On being named University of Montana president last December, I was clear about my intentions to address four important challenges: enrollment, budget shortfalls, organizational renewal and student success. Every decision and strategy for the year of my presidency has been made with these priorities in mind.
UM enrolled nearly 12,000 students this fall, above fall budget targets. We completed fiscal year 2017 under budget. We hosted a national Complete College America summit to enhance student retention. A video summary of our terrific efforts to accelerate students through gateway math and writing courses is on the CCA national website.
Our most ambitious effort for organizational renewal is known as APASP: Academic Programs and Administrative Services Prioritization. Think of it as looking closely at your whole household or business, examining what’s in every room, what treasure is on every shelf. Can you still keep everything? In the case of UM, are there more student-friendly or cost-effective ways to deliver our programs or services? It’s as simple, and complex, as that.
To set priorities among an array of worthy programs in a process led by admirable faculty, staff and students is challenging. It has created extra work and anxiety for many. Dozens of employees have worked diligently to present data-informed analyses – quantitatively and qualitatively – of each University function to the APASP task force.
The task force has held many forums, open meetings and trainings for report authors throughout. The members have my utmost admiration and appreciation.
The process is heading toward conclusion. The volume of our conversations is getting louder. You have seen this around your conference rooms and dinner tables when you are making hard decisions. Don’t be surprised by our lively internal debate and, at times, consternation. That is part of who we are as a University.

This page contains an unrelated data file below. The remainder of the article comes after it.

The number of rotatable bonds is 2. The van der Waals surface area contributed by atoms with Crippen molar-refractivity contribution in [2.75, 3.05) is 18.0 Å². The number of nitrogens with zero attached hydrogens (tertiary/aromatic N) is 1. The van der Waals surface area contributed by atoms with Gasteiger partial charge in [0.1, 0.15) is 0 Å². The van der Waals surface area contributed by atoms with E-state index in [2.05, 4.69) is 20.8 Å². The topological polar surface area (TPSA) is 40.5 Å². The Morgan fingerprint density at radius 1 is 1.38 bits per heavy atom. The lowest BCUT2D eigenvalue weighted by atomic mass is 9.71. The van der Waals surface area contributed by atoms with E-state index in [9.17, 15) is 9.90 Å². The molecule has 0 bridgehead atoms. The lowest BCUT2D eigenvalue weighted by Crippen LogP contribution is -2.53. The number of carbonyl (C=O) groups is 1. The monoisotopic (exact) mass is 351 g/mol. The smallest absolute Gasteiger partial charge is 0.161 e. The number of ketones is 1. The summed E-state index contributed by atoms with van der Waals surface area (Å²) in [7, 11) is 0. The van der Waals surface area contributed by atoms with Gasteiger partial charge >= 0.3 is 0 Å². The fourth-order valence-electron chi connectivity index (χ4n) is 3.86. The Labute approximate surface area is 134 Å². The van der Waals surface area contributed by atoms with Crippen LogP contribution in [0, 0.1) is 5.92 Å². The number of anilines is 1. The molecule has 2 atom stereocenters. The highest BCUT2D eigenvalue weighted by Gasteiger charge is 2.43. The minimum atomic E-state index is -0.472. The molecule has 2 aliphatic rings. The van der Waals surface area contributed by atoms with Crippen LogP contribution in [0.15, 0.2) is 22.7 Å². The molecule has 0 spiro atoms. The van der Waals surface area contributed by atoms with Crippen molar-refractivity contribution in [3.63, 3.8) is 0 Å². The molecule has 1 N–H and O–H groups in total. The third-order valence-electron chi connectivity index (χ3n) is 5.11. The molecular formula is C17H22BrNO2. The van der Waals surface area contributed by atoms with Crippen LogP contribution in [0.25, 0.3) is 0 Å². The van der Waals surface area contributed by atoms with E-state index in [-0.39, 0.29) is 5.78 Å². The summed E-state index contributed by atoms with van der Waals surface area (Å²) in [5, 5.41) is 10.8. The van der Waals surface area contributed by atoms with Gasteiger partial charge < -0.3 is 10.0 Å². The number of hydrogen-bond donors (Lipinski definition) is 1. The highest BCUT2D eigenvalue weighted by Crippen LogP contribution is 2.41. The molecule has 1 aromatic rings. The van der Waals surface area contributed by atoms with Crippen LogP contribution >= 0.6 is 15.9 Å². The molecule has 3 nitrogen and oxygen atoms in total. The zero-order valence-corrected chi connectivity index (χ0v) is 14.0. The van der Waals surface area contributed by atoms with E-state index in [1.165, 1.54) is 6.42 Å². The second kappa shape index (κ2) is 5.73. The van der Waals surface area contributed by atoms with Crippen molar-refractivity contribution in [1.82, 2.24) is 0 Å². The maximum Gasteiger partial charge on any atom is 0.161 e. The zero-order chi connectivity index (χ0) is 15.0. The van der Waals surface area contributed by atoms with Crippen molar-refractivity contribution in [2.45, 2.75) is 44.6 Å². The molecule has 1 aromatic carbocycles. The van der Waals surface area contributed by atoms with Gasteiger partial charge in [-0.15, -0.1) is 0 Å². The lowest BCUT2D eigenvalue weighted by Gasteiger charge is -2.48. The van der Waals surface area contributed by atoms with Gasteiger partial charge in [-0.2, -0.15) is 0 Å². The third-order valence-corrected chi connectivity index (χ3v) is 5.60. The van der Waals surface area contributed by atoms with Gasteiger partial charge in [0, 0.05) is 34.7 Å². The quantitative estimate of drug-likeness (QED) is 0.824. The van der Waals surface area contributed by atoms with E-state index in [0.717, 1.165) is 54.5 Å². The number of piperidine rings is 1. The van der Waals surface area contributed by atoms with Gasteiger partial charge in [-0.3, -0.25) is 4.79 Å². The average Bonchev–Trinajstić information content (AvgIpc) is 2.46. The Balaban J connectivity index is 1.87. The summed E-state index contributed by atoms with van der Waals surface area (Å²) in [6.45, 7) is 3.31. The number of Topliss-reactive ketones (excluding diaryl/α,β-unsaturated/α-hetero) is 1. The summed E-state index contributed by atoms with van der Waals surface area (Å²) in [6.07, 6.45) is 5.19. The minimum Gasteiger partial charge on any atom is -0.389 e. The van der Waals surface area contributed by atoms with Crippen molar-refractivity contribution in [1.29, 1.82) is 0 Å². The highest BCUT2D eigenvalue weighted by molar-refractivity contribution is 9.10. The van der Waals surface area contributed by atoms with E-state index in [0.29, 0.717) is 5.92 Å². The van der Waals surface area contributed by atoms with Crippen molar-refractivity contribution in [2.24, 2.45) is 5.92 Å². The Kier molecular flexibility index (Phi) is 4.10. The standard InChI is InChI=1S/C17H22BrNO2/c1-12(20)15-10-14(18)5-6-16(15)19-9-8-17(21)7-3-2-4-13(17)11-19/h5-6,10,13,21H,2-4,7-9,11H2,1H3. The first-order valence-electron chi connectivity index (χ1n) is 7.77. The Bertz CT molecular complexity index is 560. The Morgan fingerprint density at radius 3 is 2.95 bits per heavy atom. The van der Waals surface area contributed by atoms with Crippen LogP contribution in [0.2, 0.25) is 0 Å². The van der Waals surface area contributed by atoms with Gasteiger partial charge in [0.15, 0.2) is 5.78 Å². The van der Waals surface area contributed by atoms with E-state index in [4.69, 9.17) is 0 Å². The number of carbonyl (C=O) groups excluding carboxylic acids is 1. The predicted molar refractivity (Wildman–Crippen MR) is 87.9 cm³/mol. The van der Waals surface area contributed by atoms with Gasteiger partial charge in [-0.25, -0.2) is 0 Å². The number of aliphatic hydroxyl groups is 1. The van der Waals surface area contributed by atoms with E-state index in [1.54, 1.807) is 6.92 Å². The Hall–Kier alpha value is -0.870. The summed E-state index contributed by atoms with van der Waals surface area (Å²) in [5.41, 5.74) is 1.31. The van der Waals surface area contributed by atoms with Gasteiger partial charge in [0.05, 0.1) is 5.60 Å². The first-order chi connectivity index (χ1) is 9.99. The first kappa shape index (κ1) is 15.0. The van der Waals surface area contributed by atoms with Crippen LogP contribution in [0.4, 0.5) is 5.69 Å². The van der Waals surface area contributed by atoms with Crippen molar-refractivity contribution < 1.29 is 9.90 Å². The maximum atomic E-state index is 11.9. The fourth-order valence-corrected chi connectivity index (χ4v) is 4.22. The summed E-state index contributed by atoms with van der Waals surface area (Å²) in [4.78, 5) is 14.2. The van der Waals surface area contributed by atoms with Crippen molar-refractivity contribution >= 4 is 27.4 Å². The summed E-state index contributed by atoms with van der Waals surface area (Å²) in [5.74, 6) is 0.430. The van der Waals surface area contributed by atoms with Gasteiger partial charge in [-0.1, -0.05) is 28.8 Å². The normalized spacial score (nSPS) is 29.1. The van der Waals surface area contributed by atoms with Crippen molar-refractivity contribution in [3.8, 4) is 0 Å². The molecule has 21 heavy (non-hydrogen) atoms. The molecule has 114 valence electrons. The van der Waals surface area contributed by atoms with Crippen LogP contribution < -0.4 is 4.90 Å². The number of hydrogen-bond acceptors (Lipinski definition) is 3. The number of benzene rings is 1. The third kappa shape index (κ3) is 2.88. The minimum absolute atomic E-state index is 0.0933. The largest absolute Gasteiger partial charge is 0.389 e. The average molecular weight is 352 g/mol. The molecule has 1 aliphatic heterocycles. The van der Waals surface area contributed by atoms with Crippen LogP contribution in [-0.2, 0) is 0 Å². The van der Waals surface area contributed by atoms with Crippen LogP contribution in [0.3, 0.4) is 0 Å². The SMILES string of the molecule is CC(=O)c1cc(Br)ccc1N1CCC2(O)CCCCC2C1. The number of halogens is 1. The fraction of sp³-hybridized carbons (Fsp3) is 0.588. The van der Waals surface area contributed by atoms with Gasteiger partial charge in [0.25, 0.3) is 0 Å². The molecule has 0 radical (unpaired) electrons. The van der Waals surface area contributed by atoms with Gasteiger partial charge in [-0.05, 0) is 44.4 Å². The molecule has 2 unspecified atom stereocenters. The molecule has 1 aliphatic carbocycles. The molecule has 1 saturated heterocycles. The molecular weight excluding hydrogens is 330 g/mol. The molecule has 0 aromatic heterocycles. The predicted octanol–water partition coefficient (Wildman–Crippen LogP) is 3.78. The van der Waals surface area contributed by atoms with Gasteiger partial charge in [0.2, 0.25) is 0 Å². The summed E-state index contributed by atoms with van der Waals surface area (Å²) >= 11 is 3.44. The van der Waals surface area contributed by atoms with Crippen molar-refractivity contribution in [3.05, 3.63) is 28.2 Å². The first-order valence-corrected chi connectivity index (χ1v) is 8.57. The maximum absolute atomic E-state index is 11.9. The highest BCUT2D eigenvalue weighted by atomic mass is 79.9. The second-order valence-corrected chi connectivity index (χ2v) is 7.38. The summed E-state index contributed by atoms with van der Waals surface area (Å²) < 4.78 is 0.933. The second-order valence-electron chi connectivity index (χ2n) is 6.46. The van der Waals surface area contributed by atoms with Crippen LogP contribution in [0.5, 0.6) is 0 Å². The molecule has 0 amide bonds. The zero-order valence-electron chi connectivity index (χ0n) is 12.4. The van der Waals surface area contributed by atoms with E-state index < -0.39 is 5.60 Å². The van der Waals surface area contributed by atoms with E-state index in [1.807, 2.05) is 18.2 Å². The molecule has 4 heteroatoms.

I extend deep thanks to the APASP task force and to a committee of the Board of Regents who recently met with them on campus. I applaud the task force members and their straightforward approach. They admit the process is not perfect and worry that the timeline I gave them was tight.
As with most important decisions anywhere, not just at the University, we cannot always wait for a perfect process.
In the coming days, APASP task force members will release the first draft of their recommendations. They will assign programs and services to four categories for action. In one of my final duties as UM president, I will focus on selected programs and present implementation outlines to incoming President Seth Bodnar. I will step down as president, but UM’s leaders will carry on.
UM has the opportunity to tighten its focus and serve students and its historic mission wisely. The proposed changes may be disruptive and controversial. The university family will raise our voices through shared governance groups in the next few weeks. Count on it. I welcome collegial dialogue from within and from outside the University.
As I said last January in my first address to the campus, I believe the best days at UM are ahead of us. In February we will celebrate 125 years of historic service to the people of our state and beyond. We are Montana, all of us, and we can look forward to the future with confidence.
Sheila Stearns is the president of the University of Montana.